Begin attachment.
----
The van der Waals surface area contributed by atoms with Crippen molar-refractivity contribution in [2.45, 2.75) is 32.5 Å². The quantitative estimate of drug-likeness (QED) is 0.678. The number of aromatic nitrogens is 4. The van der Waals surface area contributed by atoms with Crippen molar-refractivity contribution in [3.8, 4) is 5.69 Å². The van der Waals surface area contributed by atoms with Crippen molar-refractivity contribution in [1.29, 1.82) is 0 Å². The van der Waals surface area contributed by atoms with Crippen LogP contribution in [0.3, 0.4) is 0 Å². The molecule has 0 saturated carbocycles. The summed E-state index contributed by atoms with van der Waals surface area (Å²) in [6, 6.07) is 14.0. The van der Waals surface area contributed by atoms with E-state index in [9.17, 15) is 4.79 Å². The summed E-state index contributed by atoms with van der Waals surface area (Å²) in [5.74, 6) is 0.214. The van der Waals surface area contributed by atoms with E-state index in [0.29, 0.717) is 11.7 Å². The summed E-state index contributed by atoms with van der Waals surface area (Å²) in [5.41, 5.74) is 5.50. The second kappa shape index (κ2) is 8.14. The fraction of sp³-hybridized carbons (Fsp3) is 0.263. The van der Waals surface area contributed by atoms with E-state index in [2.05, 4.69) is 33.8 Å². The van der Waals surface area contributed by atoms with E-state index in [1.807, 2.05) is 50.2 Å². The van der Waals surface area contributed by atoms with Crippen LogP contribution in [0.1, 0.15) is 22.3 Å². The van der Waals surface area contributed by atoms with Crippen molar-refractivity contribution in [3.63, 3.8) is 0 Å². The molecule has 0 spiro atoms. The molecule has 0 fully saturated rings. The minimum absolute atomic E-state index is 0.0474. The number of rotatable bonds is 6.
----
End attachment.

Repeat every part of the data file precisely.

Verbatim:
The van der Waals surface area contributed by atoms with Crippen molar-refractivity contribution in [2.45, 2.75) is 32.5 Å². The quantitative estimate of drug-likeness (QED) is 0.678. The number of aromatic nitrogens is 4. The van der Waals surface area contributed by atoms with Crippen molar-refractivity contribution in [3.8, 4) is 5.69 Å². The van der Waals surface area contributed by atoms with Crippen molar-refractivity contribution in [1.29, 1.82) is 0 Å². The van der Waals surface area contributed by atoms with Crippen LogP contribution in [0.3, 0.4) is 0 Å². The molecule has 0 saturated carbocycles. The summed E-state index contributed by atoms with van der Waals surface area (Å²) in [6, 6.07) is 14.0. The van der Waals surface area contributed by atoms with E-state index in [9.17, 15) is 4.79 Å². The summed E-state index contributed by atoms with van der Waals surface area (Å²) in [5.74, 6) is 0.214. The van der Waals surface area contributed by atoms with E-state index in [0.29, 0.717) is 11.7 Å². The summed E-state index contributed by atoms with van der Waals surface area (Å²) in [5.41, 5.74) is 5.50. The second kappa shape index (κ2) is 8.14. The fraction of sp³-hybridized carbons (Fsp3) is 0.263. The van der Waals surface area contributed by atoms with E-state index in [2.05, 4.69) is 33.8 Å². The van der Waals surface area contributed by atoms with E-state index in [1.807, 2.05) is 50.2 Å². The van der Waals surface area contributed by atoms with Crippen LogP contribution in [0.1, 0.15) is 22.3 Å². The van der Waals surface area contributed by atoms with Crippen molar-refractivity contribution in [3.63, 3.8) is 0 Å². The molecule has 0 spiro atoms. The molecule has 0 fully saturated rings. The minimum absolute atomic E-state index is 0.0474. The number of rotatable bonds is 6.